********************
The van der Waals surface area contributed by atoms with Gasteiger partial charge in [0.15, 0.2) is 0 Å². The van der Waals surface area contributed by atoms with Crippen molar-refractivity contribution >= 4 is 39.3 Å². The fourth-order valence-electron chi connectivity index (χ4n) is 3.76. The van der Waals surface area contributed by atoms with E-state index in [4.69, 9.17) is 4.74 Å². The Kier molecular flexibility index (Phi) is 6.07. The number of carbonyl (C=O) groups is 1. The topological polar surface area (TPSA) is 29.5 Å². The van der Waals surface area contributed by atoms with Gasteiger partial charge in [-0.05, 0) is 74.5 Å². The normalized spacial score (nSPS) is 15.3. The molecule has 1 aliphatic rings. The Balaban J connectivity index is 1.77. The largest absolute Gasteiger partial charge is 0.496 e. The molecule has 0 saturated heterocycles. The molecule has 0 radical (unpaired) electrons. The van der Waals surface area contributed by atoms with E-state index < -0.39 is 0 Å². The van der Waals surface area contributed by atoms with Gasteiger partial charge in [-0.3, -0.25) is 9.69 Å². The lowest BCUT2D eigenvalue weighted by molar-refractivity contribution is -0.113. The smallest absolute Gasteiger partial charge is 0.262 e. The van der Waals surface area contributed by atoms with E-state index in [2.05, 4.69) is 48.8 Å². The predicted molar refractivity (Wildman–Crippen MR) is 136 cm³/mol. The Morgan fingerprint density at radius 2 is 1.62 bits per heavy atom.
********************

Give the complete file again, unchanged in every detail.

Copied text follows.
The van der Waals surface area contributed by atoms with Gasteiger partial charge in [0.15, 0.2) is 0 Å². The van der Waals surface area contributed by atoms with Crippen molar-refractivity contribution >= 4 is 39.3 Å². The fourth-order valence-electron chi connectivity index (χ4n) is 3.76. The van der Waals surface area contributed by atoms with E-state index in [4.69, 9.17) is 4.74 Å². The Kier molecular flexibility index (Phi) is 6.07. The number of carbonyl (C=O) groups is 1. The topological polar surface area (TPSA) is 29.5 Å². The van der Waals surface area contributed by atoms with Gasteiger partial charge in [-0.05, 0) is 74.5 Å². The normalized spacial score (nSPS) is 15.3. The molecule has 1 aliphatic rings. The Balaban J connectivity index is 1.77. The largest absolute Gasteiger partial charge is 0.496 e. The molecule has 0 saturated heterocycles. The molecule has 0 radical (unpaired) electrons. The van der Waals surface area contributed by atoms with E-state index < -0.39 is 0 Å². The van der Waals surface area contributed by atoms with Gasteiger partial charge in [-0.3, -0.25) is 9.69 Å². The lowest BCUT2D eigenvalue weighted by molar-refractivity contribution is -0.113. The smallest absolute Gasteiger partial charge is 0.262 e. The van der Waals surface area contributed by atoms with E-state index in [2.05, 4.69) is 48.8 Å². The predicted molar refractivity (Wildman–Crippen MR) is 136 cm³/mol. The Morgan fingerprint density at radius 2 is 1.62 bits per heavy atom.